It seems that public entertainment, including entertainment web sites, are to be shut down, but the scope is very unclear and no doubt varies from place to place. Obviously, a mourning period is appropriate and understandable, but it seems that a wide range of perfectly legal businesses are being ordered to shut down for three days simply because the local government says so. For the text and translation of Hefei regulations (and some commentary), see here.
Saturday, May 17, 2008
Here's a note on libel cases in China from the China's Scientific & Academic Integrity Watch blog. In a recent case, a manufacturer sued CCTV for a report it had made criticizing its products. Although apparently part of the CCTV report was factually false, it won on the grounds that manufacturers should put up with sharp criticism from the media. This is similar to the principle enunciated in a 2003 case from Guangzhou: that journalists should be immune from suit if their is backed by a source that is reasonable and credible and not based simply on rumors. (Text of judgment and commentary by Pu Zhiqiang here.) Can citizen critics benefit from these court decisions in favor of media defendants with government connections? China does not of course have a system of precedent (even if it did, these lower-court decisions wouldn't bind other courts), but judges do look at what other judges are doing.
Monday, May 12, 2008
Well, not really. It was actually fictitious cases based on literary characters tried in the old style for the purpose of spreading legal knowledge. Drawing on the story of Pan Jinlian (潘金莲) from the classical novel "The Water Margin" (水浒传), the court tried the divorce case of Pan Jinhua. The petitioner Pan was (again) a beautiful young woman, this time married to plain but good-hearted villager Wu Dafa (Wu Dalang in the novel). In order to make more money, Pan took to the road (probably to Dongguan) to seek work. There she met the wealthy and licentious Ximen Da (Ximen Qing in the novel), who we are told was from Guangdong. Together they cooked up a scheme whereby Pan would claim Wu had beaten her and get a divorce, and thereafter they could live together. (Pretty harmless compared with the story in "The Water Margin", in which Pan had to kill her husband to be rid of him, and not even necessary at least according to the formal law of the PRC, in which fault on the other side's part is nice to have but not a necessary condition for divorce.) But the court saw that Wu was an honest-looking fellow and didn't look like a wife-beater at all. Further investigation revealed the hand of Ximen Da. The court then explained to Pan what kind of person Ximen really was, at which point Pan's heart was moved so that she rejected Ximen and got back together with the faithful Wu.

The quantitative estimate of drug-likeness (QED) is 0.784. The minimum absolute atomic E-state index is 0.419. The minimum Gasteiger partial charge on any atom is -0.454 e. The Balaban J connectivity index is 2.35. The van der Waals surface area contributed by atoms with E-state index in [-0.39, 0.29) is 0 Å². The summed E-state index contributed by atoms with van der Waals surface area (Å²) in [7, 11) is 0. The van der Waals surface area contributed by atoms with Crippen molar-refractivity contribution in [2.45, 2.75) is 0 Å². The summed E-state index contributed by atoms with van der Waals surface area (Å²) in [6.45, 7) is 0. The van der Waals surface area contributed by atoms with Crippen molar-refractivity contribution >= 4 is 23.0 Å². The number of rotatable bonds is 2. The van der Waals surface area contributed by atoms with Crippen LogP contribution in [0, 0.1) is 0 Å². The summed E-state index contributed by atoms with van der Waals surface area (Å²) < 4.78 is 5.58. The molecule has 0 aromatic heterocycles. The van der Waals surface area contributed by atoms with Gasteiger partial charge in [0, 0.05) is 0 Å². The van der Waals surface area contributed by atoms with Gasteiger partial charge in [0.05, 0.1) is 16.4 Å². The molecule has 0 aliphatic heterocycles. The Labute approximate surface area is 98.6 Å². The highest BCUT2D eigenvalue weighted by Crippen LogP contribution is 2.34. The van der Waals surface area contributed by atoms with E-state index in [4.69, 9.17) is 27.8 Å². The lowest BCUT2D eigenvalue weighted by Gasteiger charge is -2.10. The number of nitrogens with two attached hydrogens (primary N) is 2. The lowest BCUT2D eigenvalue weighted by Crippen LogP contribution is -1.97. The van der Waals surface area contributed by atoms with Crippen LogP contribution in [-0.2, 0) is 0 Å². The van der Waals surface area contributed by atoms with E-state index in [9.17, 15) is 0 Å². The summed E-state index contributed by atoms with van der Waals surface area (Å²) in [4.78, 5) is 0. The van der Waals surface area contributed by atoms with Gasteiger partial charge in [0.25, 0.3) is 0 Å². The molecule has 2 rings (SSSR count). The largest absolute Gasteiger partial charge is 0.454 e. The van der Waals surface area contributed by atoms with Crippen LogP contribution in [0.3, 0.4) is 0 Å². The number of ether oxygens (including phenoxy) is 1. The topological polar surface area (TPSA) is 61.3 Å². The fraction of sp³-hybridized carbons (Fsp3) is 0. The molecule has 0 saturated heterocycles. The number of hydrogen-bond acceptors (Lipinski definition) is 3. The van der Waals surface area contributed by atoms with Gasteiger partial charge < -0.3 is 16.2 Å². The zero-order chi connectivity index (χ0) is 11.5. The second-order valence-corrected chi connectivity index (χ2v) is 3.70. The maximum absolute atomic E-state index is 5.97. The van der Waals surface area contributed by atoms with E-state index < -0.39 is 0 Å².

One of the court's personnel explained that there were many cases like this in some respect - people leave the village and get exposed to life in the big city, and their values change (presumably for the worse).
Here's the news report.
Wednesday, May 7, 2008
Remember, you don't have to human-rights oriented to post a position here. As long as it's related to Chinese law, I'll be happy to post job opportunities regardless of ideological affiliation or commercial orientation. Well, almost regardless; I suppose if the KKK were looking for a Chinese law specialist I might not be willing to help out.
Monday, May 5, 2008
The trade unions in Chinese Wal-Mart stores are often dismissed as hollow shells set up by the All China Federation of Trade Unions (ACFTU) without workers’ involvement. But through monitoring Chinese media and online blog discussions among Chinese Wal-Mart employees, CLNT has found workers who take an active interest in their store union, and at least in one case, of an elected rank and file trade union chair using the trade union platform to actively defend workers’ interests. While most – if not all – of the trade union branches are heavily dominated by Wal-Mart management or local governments, some workers have seized this union-building exercise and try to turn the unions into a body that they identify as their own to protect and to use in their struggle against Wal-Mart management.
Sunday, May 4, 2008
Here's an interesting article about problems faced by victorious plaintiffs in collecting awards under the State Compensation Law. The courts have no compulsory enforcement powers against state organs, and so if the state organ in question simply refuses to pay, there's not much anyone can do about it.